Appeal from a judgment (denominated order) of the Supreme Court,
Wyoming County (Michael M. Mohun, A.J.), entered January 7, 2016 in a
habeas corpus proceeding.  The judgment denied the petition.  
It is hereby ORDERED that the judgment so appealed from is
unanimously affirmed without costs for reasons stated in the decision
at Supreme Court.
Entered:  December 23, 2016
Frances E. Cafarell
Clerk of the Court

SUPREME COURT OF THE STATE OF NEW YORK
Appellate Division, Fourth Judicial Department
1105    
CA 16-00547  
PRESENT: WHALEN, P.J., CENTRA, LINDLEY, NEMOYER, AND TROUTMAN, JJ.     
                                                            
                                                            
M&T BANK, PLAINTIFF-RESPONDENT,                             
                                                            
V
ORDER
                                                            
RONALD R. BENJAMIN, ALSO KNOWN AS RONALD 
BENJAMIN, ALSO KNOWN AS RONALD R. BENJAMIN, ESQ., 
DEFENDANT-APPELLANT.     
(APPEAL NO. 1.) 
                                            
LAW OFFICE OF RONALD R. BENJAMIN, BINGHAMTON (MARY JANE MURPHY OF
COUNSEL), FOR DEFENDANT-APPELLANT.  
GETMAN & BIRYLA, LLP, BUFFALO (JOSEPH S. MONTAGNOLA OF COUNSEL), FOR
PLAINTIFF-RESPONDENT.
 
Appeal from an order of the Supreme Court, Erie County (John M.
Curran, J.), entered December 23, 2015.  The order, inter alia,
granted the motion of plaintiff for summary judgment.  
It is hereby ORDERED that said appeal is unanimously dismissed
without costs (see Hughes v Nussbaumer, Clarke & Velzy, 140 AD2d 988;
Chase Manhattan Bank, N.A. v Roberts & Roberts, 63 AD2d 566, 567; see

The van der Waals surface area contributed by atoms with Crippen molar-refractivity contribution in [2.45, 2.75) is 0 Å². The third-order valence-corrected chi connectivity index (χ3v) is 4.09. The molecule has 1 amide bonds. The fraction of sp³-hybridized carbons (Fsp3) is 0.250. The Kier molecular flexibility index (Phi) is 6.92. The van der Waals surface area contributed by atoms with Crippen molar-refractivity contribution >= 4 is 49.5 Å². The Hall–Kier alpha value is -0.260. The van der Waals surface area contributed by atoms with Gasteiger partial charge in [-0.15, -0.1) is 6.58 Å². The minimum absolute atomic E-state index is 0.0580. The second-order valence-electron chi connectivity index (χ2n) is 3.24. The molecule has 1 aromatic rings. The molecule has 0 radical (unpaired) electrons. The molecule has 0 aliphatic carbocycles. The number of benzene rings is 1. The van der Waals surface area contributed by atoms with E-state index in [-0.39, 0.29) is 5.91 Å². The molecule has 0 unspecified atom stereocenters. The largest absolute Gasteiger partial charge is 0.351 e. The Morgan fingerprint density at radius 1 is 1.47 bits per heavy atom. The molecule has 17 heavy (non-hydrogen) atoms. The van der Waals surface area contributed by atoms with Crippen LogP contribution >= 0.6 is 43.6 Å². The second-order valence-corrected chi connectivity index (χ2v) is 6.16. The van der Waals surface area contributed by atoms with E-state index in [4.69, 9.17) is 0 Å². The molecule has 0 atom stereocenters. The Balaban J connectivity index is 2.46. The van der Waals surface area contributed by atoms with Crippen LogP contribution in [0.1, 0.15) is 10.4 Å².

also CPLR 5501 [a] [1]).   
Entered:  December 23, 2016
Frances E. Cafarell
Clerk of the Court

SUPREME COURT OF THE STATE OF NEW YORK
Appellate Division, Fourth Judicial Department
1106    
CA 16-00552  
PRESENT: WHALEN, P.J., CENTRA, LINDLEY, NEMOYER, AND TROUTMAN, JJ.     
                                                            
                                                            
M&T BANK, PLAINTIFF-RESPONDENT,                             
                                                            
V
MEMORANDUM AND ORDER
                                                            
RONALD R. BENJAMIN, ALSO KNOWN AS RONALD 
BENJAMIN, ALSO KNOWN AS RONALD R. BENJAMIN, ESQ., 
DEFENDANT-APPELLANT.     
(APPEAL NO. 2.)  
                                           
LAW OFFICE OF RONALD R. BENJAMIN, BINGHAMTON (MARY JANE MURPHY OF
COUNSEL), FOR DEFENDANT-APPELLANT.  
GETMAN & BIRYLA, LLP, BUFFALO (JOSEPH S. MONTAGNOLA OF COUNSEL), FOR
PLAINTIFF-RESPONDENT.
 
Appeal from a judgment of the Supreme Court, Erie County (John M.
Curran, J.), entered December 28, 2015.  The judgment awarded
plaintiff money damages.  
It is hereby ORDERED that the judgment so appealed from is
unanimously affirmed without costs. 
Memorandum:  In this action by plaintiff lender to collect debts
from defendant borrower, defendant appeals from a statement for
judgment entered in favor of plaintiff.  Upon our review of the